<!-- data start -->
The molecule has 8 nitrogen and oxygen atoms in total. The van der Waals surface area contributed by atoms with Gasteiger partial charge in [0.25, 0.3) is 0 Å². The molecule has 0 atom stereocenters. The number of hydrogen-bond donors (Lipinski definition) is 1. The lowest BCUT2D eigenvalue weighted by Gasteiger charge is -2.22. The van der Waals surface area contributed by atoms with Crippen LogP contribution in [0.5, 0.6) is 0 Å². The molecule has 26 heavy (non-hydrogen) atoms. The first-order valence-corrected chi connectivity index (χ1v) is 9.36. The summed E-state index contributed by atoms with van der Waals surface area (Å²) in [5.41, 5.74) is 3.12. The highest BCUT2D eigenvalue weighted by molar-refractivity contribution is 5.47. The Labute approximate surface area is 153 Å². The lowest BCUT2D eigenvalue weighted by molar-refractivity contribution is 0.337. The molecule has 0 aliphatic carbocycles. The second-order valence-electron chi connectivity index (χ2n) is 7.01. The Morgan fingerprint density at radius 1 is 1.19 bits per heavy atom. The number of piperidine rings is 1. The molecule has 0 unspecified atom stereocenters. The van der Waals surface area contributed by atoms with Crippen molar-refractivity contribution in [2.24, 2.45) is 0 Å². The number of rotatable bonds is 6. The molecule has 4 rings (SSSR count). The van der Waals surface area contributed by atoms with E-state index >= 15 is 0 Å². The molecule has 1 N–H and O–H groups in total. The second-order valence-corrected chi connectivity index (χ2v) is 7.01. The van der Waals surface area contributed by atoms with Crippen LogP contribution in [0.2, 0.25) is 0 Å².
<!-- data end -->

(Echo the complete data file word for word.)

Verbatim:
The molecule has 8 nitrogen and oxygen atoms in total. The van der Waals surface area contributed by atoms with Gasteiger partial charge in [0.25, 0.3) is 0 Å². The molecule has 0 atom stereocenters. The number of hydrogen-bond donors (Lipinski definition) is 1. The lowest BCUT2D eigenvalue weighted by Gasteiger charge is -2.22. The van der Waals surface area contributed by atoms with Crippen LogP contribution in [0.5, 0.6) is 0 Å². The molecule has 26 heavy (non-hydrogen) atoms. The first-order valence-corrected chi connectivity index (χ1v) is 9.36. The summed E-state index contributed by atoms with van der Waals surface area (Å²) in [5.41, 5.74) is 3.12. The highest BCUT2D eigenvalue weighted by molar-refractivity contribution is 5.47. The Labute approximate surface area is 153 Å². The lowest BCUT2D eigenvalue weighted by molar-refractivity contribution is 0.337. The molecule has 0 aliphatic carbocycles. The second-order valence-electron chi connectivity index (χ2n) is 7.01. The Morgan fingerprint density at radius 1 is 1.19 bits per heavy atom. The number of piperidine rings is 1. The molecule has 0 unspecified atom stereocenters. The van der Waals surface area contributed by atoms with Crippen molar-refractivity contribution in [2.24, 2.45) is 0 Å². The number of rotatable bonds is 6. The molecule has 4 rings (SSSR count). The van der Waals surface area contributed by atoms with E-state index >= 15 is 0 Å². The molecule has 1 N–H and O–H groups in total. The second-order valence-corrected chi connectivity index (χ2v) is 7.01. The van der Waals surface area contributed by atoms with Crippen LogP contribution in [0.2, 0.25) is 0 Å².